Suppose I drop a ball from high enough in the sky that, at some point, it reaches terminal velocity. At this point, the ball is no longer accelerating. It is traveling at a constant velocity. Does this mean that at terminal velocity, the force of gravity on the ball is equal to the force of air resistance (viscousity)? A net force of zero?
If so, then what is going on in Millikan's Oil drop experiment? A particle drops between two plates. Suppose the plates are not electrically charged. Then at some point, the falling particle will reach terminal velocity, at which point the force of gravity on the particle will equal the force of air resistance.
However, when the plates are then electrically charged, the particle is then decellerated (assuming the particle is negative and the top plate is positive). When the particle comes to a complete stop, the electrical force attracting the negative particle upward is exactly equal to the force of gravity pulling the particle downward. So once again, a net force of zero?
So is it that as the electrical charge of the plates are increased, the total upward force on the particle is greater than the total downward force? And this would be why the particle is slowing down (or accelerating upward) until coming to a complete stop.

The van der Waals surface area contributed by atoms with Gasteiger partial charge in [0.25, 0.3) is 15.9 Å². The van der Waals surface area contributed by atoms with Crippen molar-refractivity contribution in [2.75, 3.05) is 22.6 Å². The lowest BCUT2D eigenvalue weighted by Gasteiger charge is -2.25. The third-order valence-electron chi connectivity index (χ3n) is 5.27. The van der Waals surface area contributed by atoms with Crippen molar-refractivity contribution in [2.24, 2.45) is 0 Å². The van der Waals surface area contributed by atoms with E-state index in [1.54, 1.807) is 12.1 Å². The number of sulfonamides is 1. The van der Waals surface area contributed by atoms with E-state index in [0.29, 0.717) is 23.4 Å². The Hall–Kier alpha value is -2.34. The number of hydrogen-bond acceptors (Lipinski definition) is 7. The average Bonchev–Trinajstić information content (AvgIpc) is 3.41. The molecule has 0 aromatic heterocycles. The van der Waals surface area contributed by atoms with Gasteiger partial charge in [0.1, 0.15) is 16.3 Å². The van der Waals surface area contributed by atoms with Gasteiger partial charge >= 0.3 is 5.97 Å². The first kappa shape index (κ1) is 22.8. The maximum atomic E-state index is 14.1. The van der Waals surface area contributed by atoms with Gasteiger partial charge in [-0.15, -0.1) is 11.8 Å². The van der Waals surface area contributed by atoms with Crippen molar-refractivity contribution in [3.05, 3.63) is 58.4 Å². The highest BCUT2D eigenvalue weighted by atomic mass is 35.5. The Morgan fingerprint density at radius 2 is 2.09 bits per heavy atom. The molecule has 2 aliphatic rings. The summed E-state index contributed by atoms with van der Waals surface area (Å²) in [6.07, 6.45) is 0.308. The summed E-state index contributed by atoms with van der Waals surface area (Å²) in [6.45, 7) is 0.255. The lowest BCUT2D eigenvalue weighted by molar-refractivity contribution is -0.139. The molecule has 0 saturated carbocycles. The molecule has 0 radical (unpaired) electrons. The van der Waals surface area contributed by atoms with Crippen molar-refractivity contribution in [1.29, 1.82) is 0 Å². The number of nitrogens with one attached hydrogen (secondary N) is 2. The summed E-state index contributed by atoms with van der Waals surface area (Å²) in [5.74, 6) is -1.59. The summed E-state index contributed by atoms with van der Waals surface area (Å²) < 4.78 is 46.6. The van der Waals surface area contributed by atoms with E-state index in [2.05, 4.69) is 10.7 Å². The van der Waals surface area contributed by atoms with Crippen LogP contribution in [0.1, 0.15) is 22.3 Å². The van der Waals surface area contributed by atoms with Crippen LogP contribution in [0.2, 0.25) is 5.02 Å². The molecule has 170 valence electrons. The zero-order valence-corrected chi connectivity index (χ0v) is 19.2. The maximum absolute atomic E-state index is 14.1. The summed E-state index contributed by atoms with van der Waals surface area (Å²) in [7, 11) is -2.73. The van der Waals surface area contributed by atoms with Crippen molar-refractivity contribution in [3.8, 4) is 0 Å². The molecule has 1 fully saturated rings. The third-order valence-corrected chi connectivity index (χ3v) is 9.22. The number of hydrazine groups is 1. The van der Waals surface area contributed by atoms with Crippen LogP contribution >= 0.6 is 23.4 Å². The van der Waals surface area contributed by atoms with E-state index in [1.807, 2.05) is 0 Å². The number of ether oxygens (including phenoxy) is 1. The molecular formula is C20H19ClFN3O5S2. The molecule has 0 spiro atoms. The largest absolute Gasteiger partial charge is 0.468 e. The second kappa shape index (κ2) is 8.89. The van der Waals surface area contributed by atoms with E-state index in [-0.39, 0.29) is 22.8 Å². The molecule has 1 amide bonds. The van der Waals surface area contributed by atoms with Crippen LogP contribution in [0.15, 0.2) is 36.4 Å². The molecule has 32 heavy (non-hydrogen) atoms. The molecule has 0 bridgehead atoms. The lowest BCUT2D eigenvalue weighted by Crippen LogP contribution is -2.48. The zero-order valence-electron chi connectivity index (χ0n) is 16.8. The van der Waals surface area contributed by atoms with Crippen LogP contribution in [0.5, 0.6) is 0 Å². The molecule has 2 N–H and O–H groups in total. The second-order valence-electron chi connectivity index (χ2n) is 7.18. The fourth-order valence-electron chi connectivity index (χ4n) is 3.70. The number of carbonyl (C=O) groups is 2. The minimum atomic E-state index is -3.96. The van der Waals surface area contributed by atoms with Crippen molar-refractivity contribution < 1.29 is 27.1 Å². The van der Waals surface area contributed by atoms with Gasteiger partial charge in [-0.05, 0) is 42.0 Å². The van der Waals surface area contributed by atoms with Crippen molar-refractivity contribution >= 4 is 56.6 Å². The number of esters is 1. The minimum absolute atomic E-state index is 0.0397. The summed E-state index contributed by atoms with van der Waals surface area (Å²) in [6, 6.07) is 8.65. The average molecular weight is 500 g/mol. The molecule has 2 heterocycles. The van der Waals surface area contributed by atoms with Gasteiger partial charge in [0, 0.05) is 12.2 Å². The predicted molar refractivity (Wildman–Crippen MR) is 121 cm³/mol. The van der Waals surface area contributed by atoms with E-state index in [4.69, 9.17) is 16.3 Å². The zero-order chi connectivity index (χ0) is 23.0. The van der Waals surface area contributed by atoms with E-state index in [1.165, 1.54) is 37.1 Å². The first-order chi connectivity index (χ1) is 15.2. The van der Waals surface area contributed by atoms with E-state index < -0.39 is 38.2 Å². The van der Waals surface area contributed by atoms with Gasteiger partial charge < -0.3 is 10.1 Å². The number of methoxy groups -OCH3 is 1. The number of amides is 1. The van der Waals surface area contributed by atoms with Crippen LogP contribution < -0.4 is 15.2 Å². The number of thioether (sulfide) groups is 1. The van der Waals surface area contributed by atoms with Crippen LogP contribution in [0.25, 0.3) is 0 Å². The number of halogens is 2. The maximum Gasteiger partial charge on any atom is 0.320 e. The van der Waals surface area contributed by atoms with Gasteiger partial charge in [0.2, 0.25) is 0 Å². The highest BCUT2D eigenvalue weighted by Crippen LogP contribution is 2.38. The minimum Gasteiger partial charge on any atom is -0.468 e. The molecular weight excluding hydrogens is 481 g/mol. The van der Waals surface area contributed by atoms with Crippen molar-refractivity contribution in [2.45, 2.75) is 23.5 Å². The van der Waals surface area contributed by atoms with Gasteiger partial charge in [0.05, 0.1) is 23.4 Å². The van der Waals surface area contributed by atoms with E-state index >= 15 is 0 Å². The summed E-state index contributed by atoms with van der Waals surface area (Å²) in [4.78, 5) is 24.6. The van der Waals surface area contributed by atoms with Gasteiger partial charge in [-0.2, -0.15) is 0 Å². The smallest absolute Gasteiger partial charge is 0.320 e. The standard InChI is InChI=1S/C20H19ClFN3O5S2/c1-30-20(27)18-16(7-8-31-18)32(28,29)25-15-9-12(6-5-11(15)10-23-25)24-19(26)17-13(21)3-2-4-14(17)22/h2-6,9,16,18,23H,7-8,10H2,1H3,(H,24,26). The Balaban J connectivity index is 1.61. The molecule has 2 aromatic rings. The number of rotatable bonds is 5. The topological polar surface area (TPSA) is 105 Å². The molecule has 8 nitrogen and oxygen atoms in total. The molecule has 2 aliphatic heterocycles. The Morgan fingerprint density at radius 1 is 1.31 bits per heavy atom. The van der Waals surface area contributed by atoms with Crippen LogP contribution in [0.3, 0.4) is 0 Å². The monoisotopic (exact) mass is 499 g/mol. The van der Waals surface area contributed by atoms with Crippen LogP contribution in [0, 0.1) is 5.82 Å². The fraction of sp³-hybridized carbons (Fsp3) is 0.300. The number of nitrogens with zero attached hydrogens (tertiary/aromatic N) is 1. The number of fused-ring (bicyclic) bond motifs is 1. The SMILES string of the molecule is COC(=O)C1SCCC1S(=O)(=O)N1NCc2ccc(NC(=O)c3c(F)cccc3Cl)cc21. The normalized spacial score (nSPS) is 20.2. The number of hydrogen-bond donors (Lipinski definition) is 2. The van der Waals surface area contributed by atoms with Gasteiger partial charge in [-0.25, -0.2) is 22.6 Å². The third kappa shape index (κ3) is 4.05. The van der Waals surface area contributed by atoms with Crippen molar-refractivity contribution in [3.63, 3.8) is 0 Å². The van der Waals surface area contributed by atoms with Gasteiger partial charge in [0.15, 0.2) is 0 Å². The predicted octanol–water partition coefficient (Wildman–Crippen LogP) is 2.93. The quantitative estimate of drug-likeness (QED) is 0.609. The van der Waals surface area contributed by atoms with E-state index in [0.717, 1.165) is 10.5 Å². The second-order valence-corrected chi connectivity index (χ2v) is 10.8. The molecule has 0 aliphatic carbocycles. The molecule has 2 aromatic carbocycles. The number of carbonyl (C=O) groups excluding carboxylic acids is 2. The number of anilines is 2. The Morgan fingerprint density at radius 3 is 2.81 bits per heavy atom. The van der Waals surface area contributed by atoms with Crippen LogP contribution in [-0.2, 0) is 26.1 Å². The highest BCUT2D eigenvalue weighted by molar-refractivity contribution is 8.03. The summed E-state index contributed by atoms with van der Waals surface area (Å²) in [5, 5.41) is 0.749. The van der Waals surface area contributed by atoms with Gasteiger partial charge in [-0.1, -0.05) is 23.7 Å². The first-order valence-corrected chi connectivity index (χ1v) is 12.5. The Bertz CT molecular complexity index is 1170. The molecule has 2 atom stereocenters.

I am trying to imagine to "quantify" the relationship that is occurring between the downward force of gravity, the upward force of air resistance, and the upward force of the positively charged top plate.
Intuitively, if feels as though the downward force of gravity always remains the same (9.8m/s^2), the air resistance decreases while the electric charge of the plates increase. But if the force of air resistance decreased by the same quantity as the increase of the force of the charged plates, then the particle would remain falling at a constant speed. Therefore, I would guess that there is some sort of relationship between the upward forces as one force increases and the other decreases so as to slow the particle down to a complete stop.
What would be that relationship between the upward forces of air resistance and electrical charge of the plate?
The Attempt at a Solution
Not homework, just self study.